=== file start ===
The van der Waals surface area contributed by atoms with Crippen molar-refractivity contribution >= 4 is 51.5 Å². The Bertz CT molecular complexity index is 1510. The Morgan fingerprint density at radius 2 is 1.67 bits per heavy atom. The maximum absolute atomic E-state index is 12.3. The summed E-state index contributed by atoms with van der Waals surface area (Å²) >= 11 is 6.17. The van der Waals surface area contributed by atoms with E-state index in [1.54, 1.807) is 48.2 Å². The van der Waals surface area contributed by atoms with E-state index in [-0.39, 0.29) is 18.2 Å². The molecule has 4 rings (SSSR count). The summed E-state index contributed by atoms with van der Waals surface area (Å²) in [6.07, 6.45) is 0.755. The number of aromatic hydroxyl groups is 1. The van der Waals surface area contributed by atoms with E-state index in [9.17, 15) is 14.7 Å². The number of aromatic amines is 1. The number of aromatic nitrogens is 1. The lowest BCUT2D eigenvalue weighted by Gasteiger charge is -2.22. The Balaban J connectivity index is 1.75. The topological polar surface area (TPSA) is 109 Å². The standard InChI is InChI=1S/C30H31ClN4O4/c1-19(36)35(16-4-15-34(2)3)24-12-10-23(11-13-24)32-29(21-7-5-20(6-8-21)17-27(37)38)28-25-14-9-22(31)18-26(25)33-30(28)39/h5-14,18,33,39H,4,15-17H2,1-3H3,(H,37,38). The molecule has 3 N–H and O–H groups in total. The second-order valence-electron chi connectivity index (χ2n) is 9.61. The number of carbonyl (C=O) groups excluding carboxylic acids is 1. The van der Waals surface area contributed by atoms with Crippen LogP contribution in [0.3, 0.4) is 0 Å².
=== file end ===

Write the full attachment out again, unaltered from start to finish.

The van der Waals surface area contributed by atoms with Crippen molar-refractivity contribution >= 4 is 51.5 Å². The Bertz CT molecular complexity index is 1510. The Morgan fingerprint density at radius 2 is 1.67 bits per heavy atom. The maximum absolute atomic E-state index is 12.3. The summed E-state index contributed by atoms with van der Waals surface area (Å²) >= 11 is 6.17. The van der Waals surface area contributed by atoms with E-state index in [1.54, 1.807) is 48.2 Å². The van der Waals surface area contributed by atoms with E-state index in [-0.39, 0.29) is 18.2 Å². The molecule has 4 rings (SSSR count). The summed E-state index contributed by atoms with van der Waals surface area (Å²) in [6.07, 6.45) is 0.755. The number of aromatic hydroxyl groups is 1. The van der Waals surface area contributed by atoms with E-state index in [9.17, 15) is 14.7 Å². The number of aromatic amines is 1. The number of aromatic nitrogens is 1. The lowest BCUT2D eigenvalue weighted by Gasteiger charge is -2.22. The Balaban J connectivity index is 1.75. The topological polar surface area (TPSA) is 109 Å². The standard InChI is InChI=1S/C30H31ClN4O4/c1-19(36)35(16-4-15-34(2)3)24-12-10-23(11-13-24)32-29(21-7-5-20(6-8-21)17-27(37)38)28-25-14-9-22(31)18-26(25)33-30(28)39/h5-14,18,33,39H,4,15-17H2,1-3H3,(H,37,38). The molecule has 3 N–H and O–H groups in total. The second-order valence-electron chi connectivity index (χ2n) is 9.61. The number of carbonyl (C=O) groups excluding carboxylic acids is 1. The van der Waals surface area contributed by atoms with Crippen LogP contribution in [0.3, 0.4) is 0 Å².